The worst joke you'll read today, in Latin
There are many wise and useful expressions passed down from Latin to English. This isn't one of them.
It is good advice, though.
Semper ubi sub ubi.
Hint: It's only funny (well, slightly, anyway) if you translate word for word. And then think about how it sounds in English.
I ran across this while looking for some info on another site. (I think I might remember it from a "Frasier" episode.)
The joke is on urbandictionary.com, if you're truly stumped.
It looks like he does it a million times. I watched for a bout 2 minutes seeing if it changed :)
took me a while. Did not laugh but I exhaled harder once. Take it or leave it.
The latin joke I learned in high school was: Piscis nat. (the fish swims). It is only funny if you know Dutch and simply pronounce the Latin the old-fashioned way (it didn't work with the pronunciation we were taught, but it does with he pronunciation my father was taught.).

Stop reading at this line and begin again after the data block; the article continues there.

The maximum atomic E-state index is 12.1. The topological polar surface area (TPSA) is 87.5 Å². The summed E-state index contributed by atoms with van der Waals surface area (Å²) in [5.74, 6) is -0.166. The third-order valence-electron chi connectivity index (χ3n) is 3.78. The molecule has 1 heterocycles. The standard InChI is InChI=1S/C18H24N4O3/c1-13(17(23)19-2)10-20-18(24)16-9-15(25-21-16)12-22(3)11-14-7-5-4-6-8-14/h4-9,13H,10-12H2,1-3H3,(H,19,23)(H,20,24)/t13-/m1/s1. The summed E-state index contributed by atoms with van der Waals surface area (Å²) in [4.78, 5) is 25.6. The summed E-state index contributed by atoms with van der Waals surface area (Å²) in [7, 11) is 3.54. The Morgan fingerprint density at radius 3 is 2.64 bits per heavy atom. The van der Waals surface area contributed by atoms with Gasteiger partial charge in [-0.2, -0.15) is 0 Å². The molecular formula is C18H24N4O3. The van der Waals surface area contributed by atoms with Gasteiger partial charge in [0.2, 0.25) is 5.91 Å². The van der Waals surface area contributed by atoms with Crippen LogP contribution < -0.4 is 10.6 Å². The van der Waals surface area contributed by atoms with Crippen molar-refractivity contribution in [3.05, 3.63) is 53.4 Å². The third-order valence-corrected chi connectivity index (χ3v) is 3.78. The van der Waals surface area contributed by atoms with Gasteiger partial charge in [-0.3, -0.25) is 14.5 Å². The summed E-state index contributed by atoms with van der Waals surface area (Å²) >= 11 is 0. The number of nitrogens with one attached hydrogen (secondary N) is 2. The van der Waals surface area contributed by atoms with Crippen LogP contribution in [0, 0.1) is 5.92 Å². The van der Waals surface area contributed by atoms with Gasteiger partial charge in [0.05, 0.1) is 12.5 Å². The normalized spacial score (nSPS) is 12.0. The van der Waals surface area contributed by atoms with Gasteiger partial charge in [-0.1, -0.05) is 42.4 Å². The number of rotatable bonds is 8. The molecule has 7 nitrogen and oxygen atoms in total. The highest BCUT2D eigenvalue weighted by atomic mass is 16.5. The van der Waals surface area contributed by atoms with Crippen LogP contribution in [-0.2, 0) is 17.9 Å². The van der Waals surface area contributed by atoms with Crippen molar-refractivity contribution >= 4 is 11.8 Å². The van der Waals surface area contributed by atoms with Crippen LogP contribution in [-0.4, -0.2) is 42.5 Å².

For those who do not speak Dutch: in Dutch it means 'Pee is wet'.
Word-by-word translation: "Always where under where." I'm sure you can understand what that means...
Here is an actual Roman joke from "the Laughter lover"
An idiot is sailing into a storm, fearing the ship will sink, his slaves begin to panic and weep. The idiot says to them: "Don't cry, if the ship sinks and I die, I free you in my will.
"Are you threatening me?"
"Non est comminatio!"
It takes knowing the meaning of the word to get the pun. You can use William Whitaker's Words to find it.
Volgav vitsenanieff nivya kevach varatsach.